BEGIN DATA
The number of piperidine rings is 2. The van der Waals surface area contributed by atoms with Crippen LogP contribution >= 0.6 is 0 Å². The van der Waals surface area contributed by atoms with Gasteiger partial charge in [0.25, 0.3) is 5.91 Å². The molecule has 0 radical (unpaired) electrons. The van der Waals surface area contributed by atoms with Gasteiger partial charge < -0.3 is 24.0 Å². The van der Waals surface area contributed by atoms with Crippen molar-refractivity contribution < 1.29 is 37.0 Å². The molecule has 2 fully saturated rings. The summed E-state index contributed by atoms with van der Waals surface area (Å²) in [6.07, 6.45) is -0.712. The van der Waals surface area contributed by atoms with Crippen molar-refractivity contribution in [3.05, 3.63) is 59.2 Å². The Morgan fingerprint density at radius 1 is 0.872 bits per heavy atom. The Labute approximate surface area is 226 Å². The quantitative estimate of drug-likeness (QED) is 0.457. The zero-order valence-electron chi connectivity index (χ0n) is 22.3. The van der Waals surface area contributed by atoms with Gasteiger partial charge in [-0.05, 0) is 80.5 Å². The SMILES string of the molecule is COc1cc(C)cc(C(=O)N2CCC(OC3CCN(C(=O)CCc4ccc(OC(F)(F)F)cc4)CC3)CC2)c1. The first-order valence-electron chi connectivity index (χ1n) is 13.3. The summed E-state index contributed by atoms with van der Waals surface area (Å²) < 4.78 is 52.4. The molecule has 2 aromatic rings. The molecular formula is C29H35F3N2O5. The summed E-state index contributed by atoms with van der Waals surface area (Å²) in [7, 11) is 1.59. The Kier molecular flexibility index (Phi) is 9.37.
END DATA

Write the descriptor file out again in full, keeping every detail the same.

The number of piperidine rings is 2. The van der Waals surface area contributed by atoms with Crippen LogP contribution >= 0.6 is 0 Å². The van der Waals surface area contributed by atoms with Gasteiger partial charge in [0.25, 0.3) is 5.91 Å². The molecule has 0 radical (unpaired) electrons. The van der Waals surface area contributed by atoms with Gasteiger partial charge < -0.3 is 24.0 Å². The van der Waals surface area contributed by atoms with Crippen molar-refractivity contribution < 1.29 is 37.0 Å². The molecule has 2 fully saturated rings. The summed E-state index contributed by atoms with van der Waals surface area (Å²) in [6.07, 6.45) is -0.712. The van der Waals surface area contributed by atoms with Crippen molar-refractivity contribution in [3.05, 3.63) is 59.2 Å². The Morgan fingerprint density at radius 1 is 0.872 bits per heavy atom. The Labute approximate surface area is 226 Å². The quantitative estimate of drug-likeness (QED) is 0.457. The zero-order valence-electron chi connectivity index (χ0n) is 22.3. The van der Waals surface area contributed by atoms with Gasteiger partial charge in [-0.05, 0) is 80.5 Å². The SMILES string of the molecule is COc1cc(C)cc(C(=O)N2CCC(OC3CCN(C(=O)CCc4ccc(OC(F)(F)F)cc4)CC3)CC2)c1. The first-order valence-electron chi connectivity index (χ1n) is 13.3. The summed E-state index contributed by atoms with van der Waals surface area (Å²) < 4.78 is 52.4. The molecule has 2 aromatic rings. The molecular formula is C29H35F3N2O5. The summed E-state index contributed by atoms with van der Waals surface area (Å²) in [7, 11) is 1.59. The Kier molecular flexibility index (Phi) is 9.37.